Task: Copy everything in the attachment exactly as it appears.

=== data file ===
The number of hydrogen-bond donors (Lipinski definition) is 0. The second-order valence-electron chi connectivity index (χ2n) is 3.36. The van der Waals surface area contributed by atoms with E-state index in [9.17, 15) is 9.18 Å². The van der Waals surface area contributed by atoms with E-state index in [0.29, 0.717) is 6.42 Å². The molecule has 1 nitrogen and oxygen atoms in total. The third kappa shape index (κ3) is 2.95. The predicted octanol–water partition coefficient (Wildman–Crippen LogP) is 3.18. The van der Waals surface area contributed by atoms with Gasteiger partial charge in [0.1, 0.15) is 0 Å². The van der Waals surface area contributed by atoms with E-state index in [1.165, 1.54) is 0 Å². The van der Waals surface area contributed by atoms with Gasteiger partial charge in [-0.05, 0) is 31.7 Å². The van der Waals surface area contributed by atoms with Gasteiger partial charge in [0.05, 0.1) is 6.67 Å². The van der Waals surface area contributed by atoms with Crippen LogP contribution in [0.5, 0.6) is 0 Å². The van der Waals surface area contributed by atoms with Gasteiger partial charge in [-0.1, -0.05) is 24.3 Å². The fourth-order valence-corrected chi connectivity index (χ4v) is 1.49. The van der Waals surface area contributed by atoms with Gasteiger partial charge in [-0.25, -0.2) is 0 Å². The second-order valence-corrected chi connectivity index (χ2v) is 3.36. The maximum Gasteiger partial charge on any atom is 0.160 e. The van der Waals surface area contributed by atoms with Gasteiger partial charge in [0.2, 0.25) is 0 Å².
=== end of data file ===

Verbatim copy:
The number of hydrogen-bond donors (Lipinski definition) is 0. The second-order valence-electron chi connectivity index (χ2n) is 3.36. The van der Waals surface area contributed by atoms with E-state index in [9.17, 15) is 9.18 Å². The van der Waals surface area contributed by atoms with E-state index in [0.29, 0.717) is 6.42 Å². The molecule has 1 nitrogen and oxygen atoms in total. The third kappa shape index (κ3) is 2.95. The predicted octanol–water partition coefficient (Wildman–Crippen LogP) is 3.18. The van der Waals surface area contributed by atoms with Gasteiger partial charge in [0.1, 0.15) is 0 Å². The van der Waals surface area contributed by atoms with E-state index in [1.165, 1.54) is 0 Å². The van der Waals surface area contributed by atoms with Gasteiger partial charge in [-0.05, 0) is 31.7 Å². The van der Waals surface area contributed by atoms with Gasteiger partial charge in [0.05, 0.1) is 6.67 Å². The van der Waals surface area contributed by atoms with Crippen LogP contribution in [0.5, 0.6) is 0 Å². The van der Waals surface area contributed by atoms with Gasteiger partial charge in [-0.1, -0.05) is 24.3 Å². The fourth-order valence-corrected chi connectivity index (χ4v) is 1.49. The van der Waals surface area contributed by atoms with Gasteiger partial charge in [-0.25, -0.2) is 0 Å². The second-order valence-corrected chi connectivity index (χ2v) is 3.36. The maximum Gasteiger partial charge on any atom is 0.160 e. The van der Waals surface area contributed by atoms with Gasteiger partial charge in [0.2, 0.25) is 0 Å².